I got a funny little feeling that if you’re reading this, you also loved EA Sports’ MVP Baseball 2005. It’s one of the most popular baseball video games of all time, and there’s an entire online community dedicated to continuing to upgrade the PC version. I won’t lie to you, I played MVP ’05 on PC for several years after the game went dead, refusing to move on to MLB The Show.
Well, in 2018 I decided to give in and get The Show when I bought my PS4. Frankly, it’s an excellent video game. But I still have love in my heart for the long-departed MVP franchise, and while giving some thought to my “Ryan Remembers” idea I determined that it’s the most appropriate thing for me to remember in this inaugural column. So a few weeks ago, I went digging through my basement shelves and dusted off my gigantic book of CDs, DVDs, and video games.
After flipping through so many Futurama DVDs and ancient NBA Live games, I found my PS2 version of MVP Baseball. Fortunately, it still was functional. Come with me on my journey through time and experience my first season in Franchise Mode with the Tampa Bay Devil Rays.
Upon checking some old memory cards, I realized that I had a few updated rosters that I had purchased online well over 10 years ago. I don’t recall all the details, but there was a guy who updated PS2 rosters for MVP for $5 plus the cost of a memory card. You just had to give him your address and he’d mail it to you. At any rate, I decided to roll with the 2007 rosters with accurate prospects all the way down to Single-A.
I had no real particular reason for choosing the Devil Rays for my franchise. As a kid — or younger person, since the game came out when I was 19 — I always had played as the Cubs. For this project, I wanted to use an American League team so I could have a DH. Why not the Rays? Sorry … Devil Rays? Bonus points that I could utilize their sweet 1998 throwback jerseys.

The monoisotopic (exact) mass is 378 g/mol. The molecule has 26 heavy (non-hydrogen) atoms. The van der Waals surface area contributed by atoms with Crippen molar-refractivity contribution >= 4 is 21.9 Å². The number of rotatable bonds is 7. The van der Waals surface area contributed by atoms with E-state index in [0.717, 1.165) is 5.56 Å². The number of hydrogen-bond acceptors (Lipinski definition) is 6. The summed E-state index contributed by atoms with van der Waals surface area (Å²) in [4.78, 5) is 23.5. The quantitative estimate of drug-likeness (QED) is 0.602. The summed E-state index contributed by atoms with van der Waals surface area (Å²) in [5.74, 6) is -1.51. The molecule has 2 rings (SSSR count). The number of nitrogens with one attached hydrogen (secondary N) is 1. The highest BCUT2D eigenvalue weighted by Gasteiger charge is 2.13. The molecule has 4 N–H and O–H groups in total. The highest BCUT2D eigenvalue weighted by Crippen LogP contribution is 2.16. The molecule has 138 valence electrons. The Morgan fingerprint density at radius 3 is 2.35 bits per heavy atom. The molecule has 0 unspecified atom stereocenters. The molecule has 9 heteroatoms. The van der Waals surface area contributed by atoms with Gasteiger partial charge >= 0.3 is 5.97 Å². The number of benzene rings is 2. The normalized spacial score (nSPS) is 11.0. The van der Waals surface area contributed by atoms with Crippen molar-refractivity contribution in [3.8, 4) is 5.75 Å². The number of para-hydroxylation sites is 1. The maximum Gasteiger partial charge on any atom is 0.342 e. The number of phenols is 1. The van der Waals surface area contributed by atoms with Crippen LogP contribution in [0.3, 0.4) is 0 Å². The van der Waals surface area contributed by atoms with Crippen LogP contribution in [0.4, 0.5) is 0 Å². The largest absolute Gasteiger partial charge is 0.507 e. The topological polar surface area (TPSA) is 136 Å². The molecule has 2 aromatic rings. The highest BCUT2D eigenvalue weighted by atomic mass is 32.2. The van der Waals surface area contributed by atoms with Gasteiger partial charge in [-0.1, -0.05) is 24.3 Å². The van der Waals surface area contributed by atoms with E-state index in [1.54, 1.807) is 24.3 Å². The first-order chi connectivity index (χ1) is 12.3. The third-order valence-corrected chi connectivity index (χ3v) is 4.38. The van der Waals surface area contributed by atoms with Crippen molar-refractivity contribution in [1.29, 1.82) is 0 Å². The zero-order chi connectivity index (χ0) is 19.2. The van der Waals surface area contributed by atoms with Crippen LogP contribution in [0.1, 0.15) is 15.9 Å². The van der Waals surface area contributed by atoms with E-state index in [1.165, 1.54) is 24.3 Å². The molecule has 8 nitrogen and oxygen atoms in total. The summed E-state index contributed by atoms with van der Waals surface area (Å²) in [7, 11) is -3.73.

After setting the rules and picking my team, I ended up with the No. 8 overall pick in my franchise draft. Here are my draft results, including all major leaguers chosen and notable minor leaguers.
Rd 1: Albert Pujols – 1B
Rd 2: Francisco Liriano – LHP
Rd 3: Felix Hernandez – RHP
Rd 4: Adrian Beltre – 3B
Rd 5: Andy Pettitte – LHP
Rd 6: Cole Hamels – LHP
Rd 7: Carlos Marmol – RHP
Rd 8: Billy Wagner – LHP
Rd 9: Zack Greinke – RHP
Rd 10: Matt Murton – OF
Rd 11: Jonathan Papelbon – RHP
Rd 12: Nick Markakis – OF
Rd 13: Rick Ankiel – OF
Rd 14: Fernando Rodney – RHP
Rd 15: Brandon Phillips – 2B
Rd 16: Ben Zobrist – SS/UT
Rd 17: Dioner Navarro – C
Rd 18: John Danks – LHP
Rd 19: Kerry Wood – RHP
Rd 20: Corey Patterson – OF
Rd 21: Troy Tulowitzki – SS
Rd 22: Miguel Montero – C
Rd 23: Andrew Miller – LHP
Rd 24: Chris Denorfia – OF
Rd 25: Ryan Braun – 3B
–Edwin Jackson – RHP
–Andrew McCutchen – OF
–Carlos Gonzalez – OF
–Ian Stewart – 3B
–Kurt Suzuki – C
–Gio Gonzalez – LHP
–Brandon Morrow – RHP
–Johnny Cueto – RHP
–Lorenzo Cain – OF
–Clayton Kershaw – LHP
–Jeff Samardzija – RHP
Immediately, I made a few trades to better shape my roster (with fair trades turned on, so there would be no temptation to take the easy road). First up, I sent Pujols, Phillips, and Jackson to the Atlanta Braves in exchange for David Ortiz, Robinson Cano, and Kip Wells. Next, I traded CarGo, Stewart, and Travis Ishikawa to the Oakland A’s for Joey Votto and David Freese. Finally, I banished Braun to the St. Louis Cardinals along with Montero in exchange for Yadier Molina and Hunter Pence.
My team was complete. On Opening Day, my team faced off against Carlos Zambrano and the Toronto Blue Jays with the following lineup: